It’s true we all have to deal with negative feedback at some point, but I can say from experience that it’s a lot easier when someone kind and supportive like you is on my side. 🙂

    • Reply Lauren Sapala 9 October, 2014 at 10:24 am

      Thank you Catherine! And I totally agree that blunt criticism is not the way to go for many, many writers. I think our culture focuses on that approach as being “right” because our society puts so much value on aggression, competition, and status. For those of us who don’t share these values as a priority, we’re left having to find our own path.

  • Reply Glynis Jolly 9 October, 2014 at 5:25 am

    It was just earlier this year, February to be exact, that I finally moved from wanting to write to actually writing. I’ve had a blog of some type for years but I really don’t consider that serious writing seeing that it’s always been a personal blog. But last February I decided it was time to put those ideas that rumble around in my head to print. (I say print because I prefer keyboard to longhand.) I don’t consider myself a writer yet, not until I’ve finished a rough draft of a novel-length story.

    • Reply Lauren Sapala 9 October, 2014 at 10:22 am

      Glynis, if you are writing and you care about what you’re writing, then you are a writer. You’re a writer right now at this moment. You might be waiting to have that rough draft of a novel-length story done, but the universe already knows you’re a writer and it’s just waiting for you to claim your true identity. 🙂

  • Reply James Stone 10 October, 2014 at 8:25 am

    Wow! Have you been talking to my wife? How could you have known all that about me otherwise? What an amazing article. It literally inspired me to actually put down another few paragraphs on my very first novel which I began nearly a year ago but have only gotten through four chapters. I’m stuck. I’ve done everything you described in your article. I’ve researched, I’ve read for inspiration, and then read some more. I’ve looked for writing groups to join (which, by the way, are non-existent in my city of nearly 300k), and have considered starting one of my own just to be around other writers. I’ve tried outlining but I just can’t seem to see that far into the future of my story, save the ending. I’m not giving up, but I get so bummed out when I can’t seem to move forward. I’ve tried to start other stories but I always stop because I feel like I”m abandoning a toddler child.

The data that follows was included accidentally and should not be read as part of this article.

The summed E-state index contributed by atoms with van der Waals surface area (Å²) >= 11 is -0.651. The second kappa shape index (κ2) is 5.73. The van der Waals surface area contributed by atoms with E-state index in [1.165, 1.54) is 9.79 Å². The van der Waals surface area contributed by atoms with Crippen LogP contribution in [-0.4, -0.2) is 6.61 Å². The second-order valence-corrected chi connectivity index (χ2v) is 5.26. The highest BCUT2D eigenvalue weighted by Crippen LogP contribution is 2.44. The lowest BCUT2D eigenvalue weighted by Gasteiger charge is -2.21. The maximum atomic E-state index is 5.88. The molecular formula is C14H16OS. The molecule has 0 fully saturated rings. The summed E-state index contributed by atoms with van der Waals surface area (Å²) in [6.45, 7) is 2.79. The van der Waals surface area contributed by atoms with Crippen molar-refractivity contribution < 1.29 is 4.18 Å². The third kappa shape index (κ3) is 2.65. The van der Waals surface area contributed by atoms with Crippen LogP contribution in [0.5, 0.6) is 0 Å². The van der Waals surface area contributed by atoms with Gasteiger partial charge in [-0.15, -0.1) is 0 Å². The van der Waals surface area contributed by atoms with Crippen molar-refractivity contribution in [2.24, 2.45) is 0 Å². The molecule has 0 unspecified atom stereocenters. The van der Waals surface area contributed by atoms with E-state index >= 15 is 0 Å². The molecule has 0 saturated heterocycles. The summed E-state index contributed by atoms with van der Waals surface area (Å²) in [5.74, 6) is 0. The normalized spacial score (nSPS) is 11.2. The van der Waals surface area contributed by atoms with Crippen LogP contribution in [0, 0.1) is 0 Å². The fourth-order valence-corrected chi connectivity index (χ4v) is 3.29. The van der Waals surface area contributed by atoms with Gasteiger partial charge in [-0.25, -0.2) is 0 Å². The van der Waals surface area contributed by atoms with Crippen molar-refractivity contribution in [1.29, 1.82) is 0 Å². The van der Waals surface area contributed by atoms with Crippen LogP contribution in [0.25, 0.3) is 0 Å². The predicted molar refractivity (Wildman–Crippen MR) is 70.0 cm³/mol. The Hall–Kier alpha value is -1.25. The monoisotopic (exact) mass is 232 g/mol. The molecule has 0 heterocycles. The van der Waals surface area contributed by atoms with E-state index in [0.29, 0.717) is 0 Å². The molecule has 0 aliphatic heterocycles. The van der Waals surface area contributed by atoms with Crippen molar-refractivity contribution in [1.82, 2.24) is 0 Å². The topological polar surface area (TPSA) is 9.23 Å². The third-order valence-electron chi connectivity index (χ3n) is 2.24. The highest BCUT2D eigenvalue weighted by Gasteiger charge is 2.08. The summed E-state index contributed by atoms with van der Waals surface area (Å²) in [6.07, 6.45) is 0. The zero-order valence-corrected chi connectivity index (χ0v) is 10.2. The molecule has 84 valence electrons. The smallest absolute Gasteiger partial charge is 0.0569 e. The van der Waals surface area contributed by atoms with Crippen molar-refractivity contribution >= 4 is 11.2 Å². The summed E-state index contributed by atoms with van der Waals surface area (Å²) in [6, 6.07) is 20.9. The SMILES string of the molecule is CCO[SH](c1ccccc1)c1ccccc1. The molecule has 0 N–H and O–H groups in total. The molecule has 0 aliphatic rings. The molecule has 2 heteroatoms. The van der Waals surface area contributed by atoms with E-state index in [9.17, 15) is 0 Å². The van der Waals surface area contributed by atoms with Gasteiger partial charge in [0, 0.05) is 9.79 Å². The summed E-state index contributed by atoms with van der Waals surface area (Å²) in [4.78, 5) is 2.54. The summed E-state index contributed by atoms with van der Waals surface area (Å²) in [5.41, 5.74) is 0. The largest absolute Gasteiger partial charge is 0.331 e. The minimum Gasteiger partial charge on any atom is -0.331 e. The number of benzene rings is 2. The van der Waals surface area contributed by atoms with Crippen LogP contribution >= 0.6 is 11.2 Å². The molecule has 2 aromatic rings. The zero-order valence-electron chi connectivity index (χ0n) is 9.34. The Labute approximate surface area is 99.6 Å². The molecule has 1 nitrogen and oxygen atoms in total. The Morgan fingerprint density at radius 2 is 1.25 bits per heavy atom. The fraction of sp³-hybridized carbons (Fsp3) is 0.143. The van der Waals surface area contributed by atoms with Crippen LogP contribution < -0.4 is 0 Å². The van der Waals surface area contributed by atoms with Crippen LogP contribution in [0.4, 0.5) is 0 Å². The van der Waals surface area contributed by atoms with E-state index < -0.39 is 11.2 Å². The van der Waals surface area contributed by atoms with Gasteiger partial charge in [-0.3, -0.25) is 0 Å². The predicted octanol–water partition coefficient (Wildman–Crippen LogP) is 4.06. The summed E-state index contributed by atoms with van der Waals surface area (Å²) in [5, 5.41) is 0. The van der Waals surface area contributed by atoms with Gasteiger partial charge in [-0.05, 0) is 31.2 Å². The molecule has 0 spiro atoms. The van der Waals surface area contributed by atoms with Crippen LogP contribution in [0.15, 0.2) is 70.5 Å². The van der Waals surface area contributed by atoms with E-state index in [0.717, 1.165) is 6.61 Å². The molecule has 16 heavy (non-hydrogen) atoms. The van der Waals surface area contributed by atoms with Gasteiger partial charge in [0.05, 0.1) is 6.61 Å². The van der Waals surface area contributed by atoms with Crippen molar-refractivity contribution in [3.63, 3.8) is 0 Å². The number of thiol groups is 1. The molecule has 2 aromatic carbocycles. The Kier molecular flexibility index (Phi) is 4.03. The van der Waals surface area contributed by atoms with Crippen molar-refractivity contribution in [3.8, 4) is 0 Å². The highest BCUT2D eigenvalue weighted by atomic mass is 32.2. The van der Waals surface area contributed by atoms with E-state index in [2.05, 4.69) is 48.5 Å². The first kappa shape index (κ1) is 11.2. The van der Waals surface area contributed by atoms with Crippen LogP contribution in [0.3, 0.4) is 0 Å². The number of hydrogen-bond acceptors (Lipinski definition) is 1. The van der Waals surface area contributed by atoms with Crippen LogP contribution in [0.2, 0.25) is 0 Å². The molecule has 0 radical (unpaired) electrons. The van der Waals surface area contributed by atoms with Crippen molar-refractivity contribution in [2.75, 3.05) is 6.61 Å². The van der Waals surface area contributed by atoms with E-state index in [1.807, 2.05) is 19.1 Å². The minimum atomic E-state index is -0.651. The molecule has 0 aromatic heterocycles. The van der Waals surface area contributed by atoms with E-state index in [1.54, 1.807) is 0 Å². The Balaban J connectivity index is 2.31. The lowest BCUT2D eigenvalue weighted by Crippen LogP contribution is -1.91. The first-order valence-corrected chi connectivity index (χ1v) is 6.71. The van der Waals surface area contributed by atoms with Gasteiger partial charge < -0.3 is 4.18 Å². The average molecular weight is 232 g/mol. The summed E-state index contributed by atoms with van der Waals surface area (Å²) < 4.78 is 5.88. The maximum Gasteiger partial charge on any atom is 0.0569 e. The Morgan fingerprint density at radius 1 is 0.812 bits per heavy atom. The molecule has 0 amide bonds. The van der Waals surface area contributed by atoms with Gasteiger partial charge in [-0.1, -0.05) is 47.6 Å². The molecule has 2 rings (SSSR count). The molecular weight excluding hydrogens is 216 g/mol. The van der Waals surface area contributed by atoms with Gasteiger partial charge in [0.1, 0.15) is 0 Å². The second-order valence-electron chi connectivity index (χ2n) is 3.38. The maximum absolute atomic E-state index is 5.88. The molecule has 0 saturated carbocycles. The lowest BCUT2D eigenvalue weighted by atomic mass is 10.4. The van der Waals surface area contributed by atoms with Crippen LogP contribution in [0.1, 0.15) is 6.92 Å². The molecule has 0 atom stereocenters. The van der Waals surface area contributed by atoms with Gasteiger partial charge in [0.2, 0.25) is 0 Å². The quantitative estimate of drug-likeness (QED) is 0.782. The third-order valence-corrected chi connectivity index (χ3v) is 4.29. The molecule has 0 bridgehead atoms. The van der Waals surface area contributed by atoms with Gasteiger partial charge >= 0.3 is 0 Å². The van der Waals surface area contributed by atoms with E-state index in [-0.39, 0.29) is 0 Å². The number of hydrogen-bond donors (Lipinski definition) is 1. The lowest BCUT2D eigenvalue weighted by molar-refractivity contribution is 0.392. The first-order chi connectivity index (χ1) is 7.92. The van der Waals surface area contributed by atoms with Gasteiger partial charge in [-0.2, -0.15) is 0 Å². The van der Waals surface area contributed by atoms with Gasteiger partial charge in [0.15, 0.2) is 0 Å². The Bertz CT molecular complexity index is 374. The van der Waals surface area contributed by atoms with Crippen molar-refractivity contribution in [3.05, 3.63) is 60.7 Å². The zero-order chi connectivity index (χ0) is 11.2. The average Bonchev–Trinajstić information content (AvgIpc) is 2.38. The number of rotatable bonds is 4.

• Reply Lauren Sapala 10 October, 2014 at 10:44 am

      Well James, you know I’m very open to doing free consultations with people. The consultation is via phone and lasts about an hour, and some writers find it incredibly helpful even if they don’t end up signing up for coaching. I’d love to chat with you and see what’s going on with your novel and there is seriously no pressure to sign up for anything. Shoot me an email at writecitysf@gmail.com if you’re interested!

  • Reply Michelle Mueller 12 October, 2014 at 6:16 am

    Really great article, Lauren. It got me thinking. Entering the online world of writers has been both a blessing and a curse. Now, I have support from the outside and I’m not longer writing alone; I’m also bit better about finishing my projects. But recently I’ve gotten much more reluctant about writing. When I’m constantly bombarded with “how to write” articles and “your story needs this, this, and this” type of posts and tweets, I get very stubborn. At the moment, I have a sampler story due in a few days, and I refuse to write anything at all. It’s a bad cycle I’ve gotten into. I know that if I just sit down and start writing something, then I can probably manage — but it’s getting those first words down onto paper. It’s frustrating, to say the least.

    But thanks for reminding me I’m not alone in this. I appreciate the food for thought.

  • Reply Trevor Almy 20 October, 2014 at 5:10 am


    This is an amazing post, and it is evident that you were meant to be both a writer and a writing coach. You have definitely helped me overcome some of my social anxieties and lack of confidence. As I read through your description of writers who are stuck, I found myself nodding and seeing myself wrestle with a lot of those same thoughts. It was reassuring to read about your own journey of not writing for eight years and to know that I am not alone.

    Great read to start a Monday! I’m so glad I stopped in.